Old House. Your logic is good up to a point. But unless you already have a pressure reducing valve or a check valve in the water supply to the house or heater, the expansion that takes place will dissapate into the water service mains and not change the pressure in the water heater or house. You should test the water pressure with a gauge when the heater has finished heating the water and while it is heating. If there is a difference then you have some type of backflow preventer in the system and you need an expansion tank.
fourth year, I got your response after I sent the last one…
You describe how I THOUGHT the system should work, which is why I questioned the response from GE.
Before I installed the expansion tank, the cold water line to the water heater would get warm while the water was heating. This and a visual inspection (Yes, I took it apart) tell me I don’t have a check valve at the water heater. I know I don’t have a check valve or PRV anywhere else in the house, UNLESS it’s at the water meter out by the street.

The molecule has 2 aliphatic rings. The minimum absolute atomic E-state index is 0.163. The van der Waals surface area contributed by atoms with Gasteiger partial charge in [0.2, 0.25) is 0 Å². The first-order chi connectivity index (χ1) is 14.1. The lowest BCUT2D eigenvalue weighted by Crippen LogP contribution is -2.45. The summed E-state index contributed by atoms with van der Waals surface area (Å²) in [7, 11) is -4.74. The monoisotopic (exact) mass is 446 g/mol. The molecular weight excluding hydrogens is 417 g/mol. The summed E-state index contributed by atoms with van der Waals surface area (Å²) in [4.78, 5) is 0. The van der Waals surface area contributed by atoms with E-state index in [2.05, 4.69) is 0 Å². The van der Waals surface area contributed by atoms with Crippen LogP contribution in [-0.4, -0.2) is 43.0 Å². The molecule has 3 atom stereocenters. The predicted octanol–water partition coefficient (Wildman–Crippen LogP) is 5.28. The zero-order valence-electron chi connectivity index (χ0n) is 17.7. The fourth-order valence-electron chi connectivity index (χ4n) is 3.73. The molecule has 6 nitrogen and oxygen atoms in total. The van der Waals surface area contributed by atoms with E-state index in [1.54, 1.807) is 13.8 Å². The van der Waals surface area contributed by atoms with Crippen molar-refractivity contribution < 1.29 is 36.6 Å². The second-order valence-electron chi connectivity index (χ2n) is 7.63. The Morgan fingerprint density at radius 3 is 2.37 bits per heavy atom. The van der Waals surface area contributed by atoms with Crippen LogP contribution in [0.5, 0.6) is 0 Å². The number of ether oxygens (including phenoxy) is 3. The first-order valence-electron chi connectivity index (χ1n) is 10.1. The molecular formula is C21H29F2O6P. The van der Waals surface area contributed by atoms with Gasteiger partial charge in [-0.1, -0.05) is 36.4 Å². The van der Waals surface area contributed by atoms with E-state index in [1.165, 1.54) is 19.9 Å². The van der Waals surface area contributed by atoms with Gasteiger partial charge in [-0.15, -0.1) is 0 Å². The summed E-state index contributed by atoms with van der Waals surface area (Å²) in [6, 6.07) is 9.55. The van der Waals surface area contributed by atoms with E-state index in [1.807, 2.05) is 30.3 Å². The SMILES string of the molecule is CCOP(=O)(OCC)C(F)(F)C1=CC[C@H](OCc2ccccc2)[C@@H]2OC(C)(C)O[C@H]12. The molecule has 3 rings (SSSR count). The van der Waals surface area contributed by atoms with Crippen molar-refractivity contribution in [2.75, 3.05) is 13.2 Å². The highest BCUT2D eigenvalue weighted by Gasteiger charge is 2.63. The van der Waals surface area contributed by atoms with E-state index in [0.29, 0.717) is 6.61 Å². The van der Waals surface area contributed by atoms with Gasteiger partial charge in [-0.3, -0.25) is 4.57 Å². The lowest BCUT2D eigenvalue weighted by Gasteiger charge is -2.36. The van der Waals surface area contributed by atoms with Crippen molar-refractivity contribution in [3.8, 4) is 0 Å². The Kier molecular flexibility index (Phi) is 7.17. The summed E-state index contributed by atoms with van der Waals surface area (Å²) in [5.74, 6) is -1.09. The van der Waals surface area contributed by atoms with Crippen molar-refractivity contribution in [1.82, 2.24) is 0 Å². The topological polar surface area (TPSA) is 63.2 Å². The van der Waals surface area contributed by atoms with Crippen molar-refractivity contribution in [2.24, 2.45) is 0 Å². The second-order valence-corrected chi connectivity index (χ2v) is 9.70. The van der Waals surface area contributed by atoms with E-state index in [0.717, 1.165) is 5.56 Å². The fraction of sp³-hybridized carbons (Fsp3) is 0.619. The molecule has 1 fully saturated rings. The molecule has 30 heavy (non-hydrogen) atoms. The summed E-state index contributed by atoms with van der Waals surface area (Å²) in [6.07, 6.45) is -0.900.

Based on this, I didn’t think I needed an expansion tank. When the water expands, the extra pressure is supposed to be absorbed by the water supply out to the street. Right? I installed the expansion tank anyway, though I’m still not sure it’s serving a purpose other than to have something else to hit my head against.
Right now, the pressure on both the hot and cold is 90psi. The water heater hasn’t been heating in the last few hours. I want to test the pressure while the pressure relief valve is open, but it hasn’t happened again since I bought the gauge. I think this will tell me a lot.
Either way, based on earlier responses, it sounds like I still need the PRV. I wonder how much I can get for a slightly used expansion tank on ebay.
As always, I appreciate the responses!